gauntlet


gauntlet
Ⅰ. gaunt·let1 also gant·let (gônt’lĭt, gänt’-)
n.
1. A protective glove, usually extending over some of the forearm, worn as part of medieval armor.
2. Any of various protective gloves, usually with an extended or flared cuff, as used in certain sports such as fencing and motorcycle riding, in cooking to handle hot objects, and other activities.
3. A challenge: »

throw down the gauntlet; take up the gauntlet.

4. A dress glove cuffed above the wrist.
[Middle English, from Old French gantelet, diminutive of gant, glove, from Frankish *want.]
gauntlet1
late 16th-century English
Ⅱ. gaunt·let2 also gant·let (gônt’lĭt, gänt’-)
n. 1) a) A form of punishment or torture in which people armed with sticks or other weapons arrange themselves in two lines facing each other and beat the person forced to run between them. b) The lines of people so arranged. 2) a) An arrangement of two lines of menacing or demanding people or things through which one must pass: »

moved through a gauntlet of shouting reporters.

b) A series of difficult or trying experiences: »

survived the gauntlet of adolescent humiliations.

[Alteration (influenced by GAUNTLET(Cf. ↑gauntlet)1) of gantlope, from Swedish gatlopp : gata, lane (from Old Norse; see ghē-) + lopp, course, running (from Middle Low German lōp).]
Word History: The two words spelled gauntlet may share associations with medieval violence, but they have separate origins. The word gauntlet used in the idiom to throw down the gauntlet comes from the Old French word gantelet, a diminutive of gant, "glove." (The idiom makes reference to the medieval custom of throwing down a glove in challenging an adversary to combat.) The gauntlet used in to run the gauntlet is an alteration of the earlier English form gantlope, which came from the Swedish word gatlopp, a compound of gata, "lane," and lopp, "course," a word related to lope and leap. The Swedish word for this traditional form of punishment, in which two lines of people beat a person forced to run between them, probably became known to English speakers as a result of the Thirty Years' War. Sweden played a leading role in the coalition of Protestant countries that fought against Spain and the Holy Roman Empire, and at the end of the war, in 1648, the Swedish empire emerged as a great power of Europe. It was during this period of expanding Swedish influence that gatlopp entered English. It seems, however, that from the moment English speakers borrowed the word, they inserted an n into the pronunciation of gatlopp—in the earliest known attestation of the word in English, dating from 1646, it is spelled gantelope. The English word was then influenced by the spelling of the other gauntlet, "a protective glove," eventually leading to the identical spellings used today.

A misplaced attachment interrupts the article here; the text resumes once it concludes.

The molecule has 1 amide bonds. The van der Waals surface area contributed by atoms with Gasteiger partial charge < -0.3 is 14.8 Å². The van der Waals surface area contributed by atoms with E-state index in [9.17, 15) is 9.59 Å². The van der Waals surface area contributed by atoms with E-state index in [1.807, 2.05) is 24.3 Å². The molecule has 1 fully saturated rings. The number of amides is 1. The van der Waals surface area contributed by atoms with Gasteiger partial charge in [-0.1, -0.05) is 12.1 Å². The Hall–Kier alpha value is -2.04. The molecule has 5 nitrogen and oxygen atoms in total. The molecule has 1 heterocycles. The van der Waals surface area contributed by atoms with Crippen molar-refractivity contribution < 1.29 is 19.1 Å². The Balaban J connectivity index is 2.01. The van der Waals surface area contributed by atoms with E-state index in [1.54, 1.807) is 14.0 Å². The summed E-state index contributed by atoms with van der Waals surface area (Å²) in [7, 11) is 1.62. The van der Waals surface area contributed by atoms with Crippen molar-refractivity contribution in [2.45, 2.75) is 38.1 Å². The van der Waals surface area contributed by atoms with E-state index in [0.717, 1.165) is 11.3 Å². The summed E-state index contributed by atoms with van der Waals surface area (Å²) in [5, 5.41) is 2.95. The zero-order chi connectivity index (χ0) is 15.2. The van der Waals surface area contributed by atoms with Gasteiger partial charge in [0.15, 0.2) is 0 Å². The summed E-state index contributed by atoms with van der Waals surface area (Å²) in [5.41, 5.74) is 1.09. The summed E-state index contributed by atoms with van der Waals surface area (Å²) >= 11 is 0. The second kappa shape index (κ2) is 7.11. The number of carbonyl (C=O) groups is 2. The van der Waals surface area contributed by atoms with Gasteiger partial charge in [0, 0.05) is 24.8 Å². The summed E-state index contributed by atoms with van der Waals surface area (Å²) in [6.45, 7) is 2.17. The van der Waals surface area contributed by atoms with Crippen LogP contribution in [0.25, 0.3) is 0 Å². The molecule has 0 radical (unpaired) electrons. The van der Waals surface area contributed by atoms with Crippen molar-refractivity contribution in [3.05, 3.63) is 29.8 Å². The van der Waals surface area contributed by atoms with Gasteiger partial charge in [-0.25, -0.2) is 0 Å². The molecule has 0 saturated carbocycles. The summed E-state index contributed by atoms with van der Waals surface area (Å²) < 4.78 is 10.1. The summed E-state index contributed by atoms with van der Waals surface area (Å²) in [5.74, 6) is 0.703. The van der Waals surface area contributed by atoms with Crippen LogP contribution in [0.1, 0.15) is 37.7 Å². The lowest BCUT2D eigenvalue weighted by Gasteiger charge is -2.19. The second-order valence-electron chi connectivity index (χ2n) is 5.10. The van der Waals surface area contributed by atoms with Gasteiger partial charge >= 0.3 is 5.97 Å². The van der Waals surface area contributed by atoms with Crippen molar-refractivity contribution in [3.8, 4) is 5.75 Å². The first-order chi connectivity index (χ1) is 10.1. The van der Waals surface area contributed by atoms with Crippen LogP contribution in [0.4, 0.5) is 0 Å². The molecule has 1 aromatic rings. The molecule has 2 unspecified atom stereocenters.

Word Histories. 2014.

Look at other dictionaries:

  • Gauntlet — or gantlet may mean:* Gauntlet (glove), protective gloves used as a form of armour * Gauntlet (marking), the white markings on one or more of the legs of an animal such as a cat or rabbit, making them look like they have a long white glove on *… …   Wikipedia

  • Gauntlet — Éditeur Atari Games Développeur Atari Games Concepteur Ed Logg …   Wikipédia en Français

  • Gauntlet IV — Éditeur Tengen Développeur Tengen Date de sortie 1993 Genre Action Mode de jeu 1 à 4 joueurs Plate forme …   Wikipédia en Français

  • Gauntlet — es una serie arcade de juegos de mazmorras desarrollado por Atari Games. Los juegos de la serie pueden referirse a: Gauntlet (1985) Gauntlet II (1986) Gauntlet: The Third Encounter (1990) Gauntlet III: The Final Quest (1991) Gauntlet IV (1993)… …   Wikipedia Español

  • gauntlet — Ⅰ. gauntlet [1] ► NOUN 1) a stout glove with a long loose wrist. 2) a glove worn as part of medieval armour, made of leather with protective steel plates. ● take up (or throw down) the gauntlet Cf. ↑throw down the gauntlet …   English terms dictionary

  • Gauntlet — Gaunt let, n. [F. gantelet, dim. of gant glove, LL. wantus, of Teutonic origin; cf. D. want, Sw. & Dan. vante, Icel. v[ o]ttr, for vantr.] 1. A glove of such material that it defends the hand from wounds. [1913 Webster] Note: The gauntlet of the… …   The Collaborative International Dictionary of English

  • Gauntlet — (engl.: Fehdehandschuh) bezeichnet unter anderem folgende Dinge: ein Computerspiel aus dem Jahr 1985, siehe Gauntlet (Computerspiel) das russische Luftabwehrraketensystem SA 15 Gauntlet, siehe Tor M1 einen Film von 1977, siehe Der Mann, der… …   Deutsch Wikipedia

  • gauntlet — There are two distinct words here: (1) ‘a stout glove’ used in the expression throw down the gauntlet (= accept a challenge), from an Old French diminutive of gant meaning ‘glove’, and (2) used in the phrase run the gauntlet (= undergo a… …   Modern English usage

  • gauntlet — gauntlet1 [gônt′lit, gänt′lit] n. [ME < OFr gantelet, dim. of gant, a glove < Frank * want, a mitten, akin to EFris wante] 1. a medieval glove, usually of leather covered with metal plates, worn by knights in armor to protect the hand in… …   English World dictionary

  • Gauntlet — Gaunt let, n. (Mil.) See {Gantlet}. [1913 Webster] …   The Collaborative International Dictionary of English